This may seem like a boring topic, but the short take-away is: If you have a significant injury that might require future medical treatments and you settle your injury case today, if you need future medical care as a result of that injury, Medicare may not pay for your future medical care when you’re over 65.
Huh? Isn’t that what I spent my adult life paying into? Why wouldn’t Medicare take care of me medically when I need it?
As Medicare costs increase, Congress has attempted to find countermeasures to protect the solvency of Medicare. One way, in their estimation, is to hold injured people responsible for their own future medical care costs.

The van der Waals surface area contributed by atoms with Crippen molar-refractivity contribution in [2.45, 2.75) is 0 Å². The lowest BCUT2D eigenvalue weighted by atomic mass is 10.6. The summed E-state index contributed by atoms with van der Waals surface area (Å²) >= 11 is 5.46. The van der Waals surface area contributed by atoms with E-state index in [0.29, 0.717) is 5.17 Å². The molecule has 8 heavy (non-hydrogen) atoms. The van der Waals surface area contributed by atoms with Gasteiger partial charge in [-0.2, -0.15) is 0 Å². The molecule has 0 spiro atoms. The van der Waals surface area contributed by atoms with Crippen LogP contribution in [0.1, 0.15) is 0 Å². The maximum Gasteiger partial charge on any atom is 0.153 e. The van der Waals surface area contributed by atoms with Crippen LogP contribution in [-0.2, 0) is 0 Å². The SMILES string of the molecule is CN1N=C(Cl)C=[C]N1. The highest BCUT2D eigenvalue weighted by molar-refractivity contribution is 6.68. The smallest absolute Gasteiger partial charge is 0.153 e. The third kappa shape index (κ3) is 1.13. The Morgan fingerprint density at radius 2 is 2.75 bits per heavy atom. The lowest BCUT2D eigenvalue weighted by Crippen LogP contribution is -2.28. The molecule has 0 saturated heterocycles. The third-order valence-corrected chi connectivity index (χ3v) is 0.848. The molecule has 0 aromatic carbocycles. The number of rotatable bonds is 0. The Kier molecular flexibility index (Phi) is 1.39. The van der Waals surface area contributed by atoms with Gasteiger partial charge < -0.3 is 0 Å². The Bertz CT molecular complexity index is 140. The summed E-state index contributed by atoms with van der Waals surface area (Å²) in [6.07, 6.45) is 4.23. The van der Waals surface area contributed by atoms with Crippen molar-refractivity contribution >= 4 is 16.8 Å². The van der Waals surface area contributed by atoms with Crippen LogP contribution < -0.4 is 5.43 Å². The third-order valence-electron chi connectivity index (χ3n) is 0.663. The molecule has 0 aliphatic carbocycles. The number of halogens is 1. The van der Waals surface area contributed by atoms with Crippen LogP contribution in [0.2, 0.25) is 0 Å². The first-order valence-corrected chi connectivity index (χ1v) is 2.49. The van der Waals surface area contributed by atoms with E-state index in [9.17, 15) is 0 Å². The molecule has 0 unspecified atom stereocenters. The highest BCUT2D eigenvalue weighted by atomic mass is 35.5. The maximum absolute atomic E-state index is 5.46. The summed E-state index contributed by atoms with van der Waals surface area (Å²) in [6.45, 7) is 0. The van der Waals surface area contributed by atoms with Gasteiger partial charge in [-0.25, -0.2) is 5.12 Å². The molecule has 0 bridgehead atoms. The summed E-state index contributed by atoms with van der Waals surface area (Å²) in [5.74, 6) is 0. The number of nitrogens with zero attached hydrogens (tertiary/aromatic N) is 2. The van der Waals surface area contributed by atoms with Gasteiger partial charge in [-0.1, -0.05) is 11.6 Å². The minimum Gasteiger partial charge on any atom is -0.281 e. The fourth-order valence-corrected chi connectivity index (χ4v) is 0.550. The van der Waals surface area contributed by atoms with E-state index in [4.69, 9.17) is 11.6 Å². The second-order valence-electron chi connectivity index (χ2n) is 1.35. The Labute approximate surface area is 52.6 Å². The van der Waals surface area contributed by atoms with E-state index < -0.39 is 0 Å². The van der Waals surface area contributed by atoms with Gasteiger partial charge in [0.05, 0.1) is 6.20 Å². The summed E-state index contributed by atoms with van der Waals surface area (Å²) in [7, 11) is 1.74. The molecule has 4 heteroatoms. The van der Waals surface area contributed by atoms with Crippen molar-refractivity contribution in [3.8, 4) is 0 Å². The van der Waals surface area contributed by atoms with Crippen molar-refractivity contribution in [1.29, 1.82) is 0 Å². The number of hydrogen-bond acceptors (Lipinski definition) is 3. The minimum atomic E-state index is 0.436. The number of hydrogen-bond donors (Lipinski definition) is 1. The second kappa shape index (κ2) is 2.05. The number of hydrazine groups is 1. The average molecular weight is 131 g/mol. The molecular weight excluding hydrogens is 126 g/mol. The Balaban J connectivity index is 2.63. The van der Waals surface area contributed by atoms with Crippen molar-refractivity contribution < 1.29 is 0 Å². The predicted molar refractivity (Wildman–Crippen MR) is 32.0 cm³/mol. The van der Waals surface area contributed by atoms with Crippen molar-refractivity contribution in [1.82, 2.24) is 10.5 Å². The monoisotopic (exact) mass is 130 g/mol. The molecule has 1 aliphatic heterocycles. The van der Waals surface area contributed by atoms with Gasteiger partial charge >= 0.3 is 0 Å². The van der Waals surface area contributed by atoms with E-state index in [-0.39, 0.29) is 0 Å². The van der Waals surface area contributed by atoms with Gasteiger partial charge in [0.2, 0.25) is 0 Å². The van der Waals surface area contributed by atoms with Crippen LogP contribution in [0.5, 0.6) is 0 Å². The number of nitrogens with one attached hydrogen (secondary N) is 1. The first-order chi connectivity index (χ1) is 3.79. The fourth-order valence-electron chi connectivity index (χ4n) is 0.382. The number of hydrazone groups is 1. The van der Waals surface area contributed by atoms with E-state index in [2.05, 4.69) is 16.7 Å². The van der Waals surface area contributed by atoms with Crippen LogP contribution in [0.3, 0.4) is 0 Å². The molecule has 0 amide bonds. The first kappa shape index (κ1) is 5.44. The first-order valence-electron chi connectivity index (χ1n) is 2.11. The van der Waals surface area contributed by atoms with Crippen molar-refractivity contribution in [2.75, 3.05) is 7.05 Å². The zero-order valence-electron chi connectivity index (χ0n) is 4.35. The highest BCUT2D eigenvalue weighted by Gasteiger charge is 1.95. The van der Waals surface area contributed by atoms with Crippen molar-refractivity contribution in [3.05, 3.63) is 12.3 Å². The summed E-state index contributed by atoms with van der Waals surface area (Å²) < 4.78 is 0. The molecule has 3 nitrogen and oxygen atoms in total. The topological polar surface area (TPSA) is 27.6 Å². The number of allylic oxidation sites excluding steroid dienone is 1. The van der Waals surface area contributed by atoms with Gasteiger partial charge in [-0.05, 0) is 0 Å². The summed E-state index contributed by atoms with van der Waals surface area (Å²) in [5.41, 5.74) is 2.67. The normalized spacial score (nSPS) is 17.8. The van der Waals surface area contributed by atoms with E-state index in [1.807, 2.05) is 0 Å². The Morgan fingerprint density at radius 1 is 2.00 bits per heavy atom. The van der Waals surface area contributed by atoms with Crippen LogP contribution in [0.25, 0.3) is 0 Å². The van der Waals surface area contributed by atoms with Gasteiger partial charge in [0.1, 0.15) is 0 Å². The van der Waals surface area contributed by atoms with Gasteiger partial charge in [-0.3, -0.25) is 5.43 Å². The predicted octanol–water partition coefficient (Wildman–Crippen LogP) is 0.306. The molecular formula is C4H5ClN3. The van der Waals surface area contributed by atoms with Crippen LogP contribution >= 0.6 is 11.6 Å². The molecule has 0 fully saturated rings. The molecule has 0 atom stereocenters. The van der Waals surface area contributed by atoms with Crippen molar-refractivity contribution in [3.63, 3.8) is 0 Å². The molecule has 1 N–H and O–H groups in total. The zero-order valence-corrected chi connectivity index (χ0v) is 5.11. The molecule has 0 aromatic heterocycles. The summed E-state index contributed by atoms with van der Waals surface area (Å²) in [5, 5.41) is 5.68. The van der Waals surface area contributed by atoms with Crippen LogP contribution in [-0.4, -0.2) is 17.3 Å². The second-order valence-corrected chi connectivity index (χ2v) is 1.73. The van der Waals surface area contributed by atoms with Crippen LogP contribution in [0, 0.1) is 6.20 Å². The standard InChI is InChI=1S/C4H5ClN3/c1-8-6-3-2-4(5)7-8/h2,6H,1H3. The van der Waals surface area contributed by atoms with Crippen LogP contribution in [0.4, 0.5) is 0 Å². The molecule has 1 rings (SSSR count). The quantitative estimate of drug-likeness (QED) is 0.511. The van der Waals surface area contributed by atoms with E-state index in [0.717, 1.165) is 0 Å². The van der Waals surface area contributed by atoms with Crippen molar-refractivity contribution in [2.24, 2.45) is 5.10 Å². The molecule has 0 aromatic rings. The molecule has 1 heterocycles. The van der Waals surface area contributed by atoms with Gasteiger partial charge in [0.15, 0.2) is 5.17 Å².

The Medicare Secondary Payer Act “suggests”, it is not legally required, that you take some of any current financial settlement and put it in storage for future medical care – a so-called “Medicare Set-Aside”. This way, if that bad ankle injury you sustained at age 60 continues to haunt you beyond age 65, you have your own funds saved for such future medical care in case Medicare flagged your case.
It has become a mine-field for lawyers and consumers: Should I set-aside some funds if I’m young, have a mild neck sprain and a very modest settlement when I won’t be Medicare eligible for decades to come? Maybe not. Should I have a MSA (Medicare Set-Aside) if I’m close to Medicare age with a significant injury that will require future care? Yes, most likely.
The only way to tell “To MSA or not to MSA?” is to talk to your attorney before the conclusion If you have a current injury case pending, it is an essential conversation.
Picture Credit: Claimaccident